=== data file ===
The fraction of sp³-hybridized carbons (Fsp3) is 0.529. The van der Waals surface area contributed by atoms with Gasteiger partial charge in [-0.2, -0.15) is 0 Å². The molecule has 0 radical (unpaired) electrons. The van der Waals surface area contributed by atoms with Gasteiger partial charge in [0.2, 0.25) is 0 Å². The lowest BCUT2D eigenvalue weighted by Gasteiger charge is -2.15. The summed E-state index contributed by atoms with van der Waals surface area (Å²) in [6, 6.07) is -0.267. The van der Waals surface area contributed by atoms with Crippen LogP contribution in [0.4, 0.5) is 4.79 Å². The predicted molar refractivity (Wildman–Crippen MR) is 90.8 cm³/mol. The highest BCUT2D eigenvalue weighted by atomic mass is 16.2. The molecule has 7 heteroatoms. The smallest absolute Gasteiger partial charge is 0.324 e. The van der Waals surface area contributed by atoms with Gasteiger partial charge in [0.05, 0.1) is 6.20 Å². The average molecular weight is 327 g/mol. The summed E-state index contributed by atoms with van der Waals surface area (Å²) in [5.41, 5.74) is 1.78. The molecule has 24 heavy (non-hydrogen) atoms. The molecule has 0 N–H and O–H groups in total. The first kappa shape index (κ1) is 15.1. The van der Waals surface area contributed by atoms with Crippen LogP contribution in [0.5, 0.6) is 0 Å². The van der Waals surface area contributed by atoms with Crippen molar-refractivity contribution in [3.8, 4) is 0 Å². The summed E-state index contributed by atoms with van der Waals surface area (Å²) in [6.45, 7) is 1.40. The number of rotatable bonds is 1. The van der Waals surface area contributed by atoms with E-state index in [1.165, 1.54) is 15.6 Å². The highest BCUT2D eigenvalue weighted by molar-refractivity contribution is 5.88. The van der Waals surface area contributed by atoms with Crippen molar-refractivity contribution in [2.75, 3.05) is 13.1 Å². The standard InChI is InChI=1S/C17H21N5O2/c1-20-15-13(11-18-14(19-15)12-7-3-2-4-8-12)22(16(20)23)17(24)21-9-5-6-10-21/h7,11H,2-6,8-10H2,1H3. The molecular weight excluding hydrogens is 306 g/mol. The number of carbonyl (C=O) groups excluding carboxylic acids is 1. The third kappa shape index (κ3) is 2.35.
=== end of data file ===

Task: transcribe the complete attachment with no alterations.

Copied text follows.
The fraction of sp³-hybridized carbons (Fsp3) is 0.529. The van der Waals surface area contributed by atoms with Gasteiger partial charge in [-0.2, -0.15) is 0 Å². The molecule has 0 radical (unpaired) electrons. The van der Waals surface area contributed by atoms with Gasteiger partial charge in [0.2, 0.25) is 0 Å². The lowest BCUT2D eigenvalue weighted by Gasteiger charge is -2.15. The summed E-state index contributed by atoms with van der Waals surface area (Å²) in [6, 6.07) is -0.267. The van der Waals surface area contributed by atoms with Crippen LogP contribution in [0.4, 0.5) is 4.79 Å². The predicted molar refractivity (Wildman–Crippen MR) is 90.8 cm³/mol. The highest BCUT2D eigenvalue weighted by atomic mass is 16.2. The molecule has 7 heteroatoms. The smallest absolute Gasteiger partial charge is 0.324 e. The van der Waals surface area contributed by atoms with Gasteiger partial charge in [0.05, 0.1) is 6.20 Å². The average molecular weight is 327 g/mol. The summed E-state index contributed by atoms with van der Waals surface area (Å²) in [5.41, 5.74) is 1.78. The molecule has 24 heavy (non-hydrogen) atoms. The molecule has 0 N–H and O–H groups in total. The first kappa shape index (κ1) is 15.1. The van der Waals surface area contributed by atoms with Crippen LogP contribution in [0.5, 0.6) is 0 Å². The van der Waals surface area contributed by atoms with Crippen molar-refractivity contribution in [3.8, 4) is 0 Å². The summed E-state index contributed by atoms with van der Waals surface area (Å²) in [6.45, 7) is 1.40. The number of rotatable bonds is 1. The van der Waals surface area contributed by atoms with E-state index in [1.165, 1.54) is 15.6 Å². The highest BCUT2D eigenvalue weighted by molar-refractivity contribution is 5.88. The van der Waals surface area contributed by atoms with Crippen molar-refractivity contribution in [2.75, 3.05) is 13.1 Å². The standard InChI is InChI=1S/C17H21N5O2/c1-20-15-13(11-18-14(19-15)12-7-3-2-4-8-12)22(16(20)23)17(24)21-9-5-6-10-21/h7,11H,2-6,8-10H2,1H3. The molecular weight excluding hydrogens is 306 g/mol. The number of carbonyl (C=O) groups excluding carboxylic acids is 1. The third kappa shape index (κ3) is 2.35.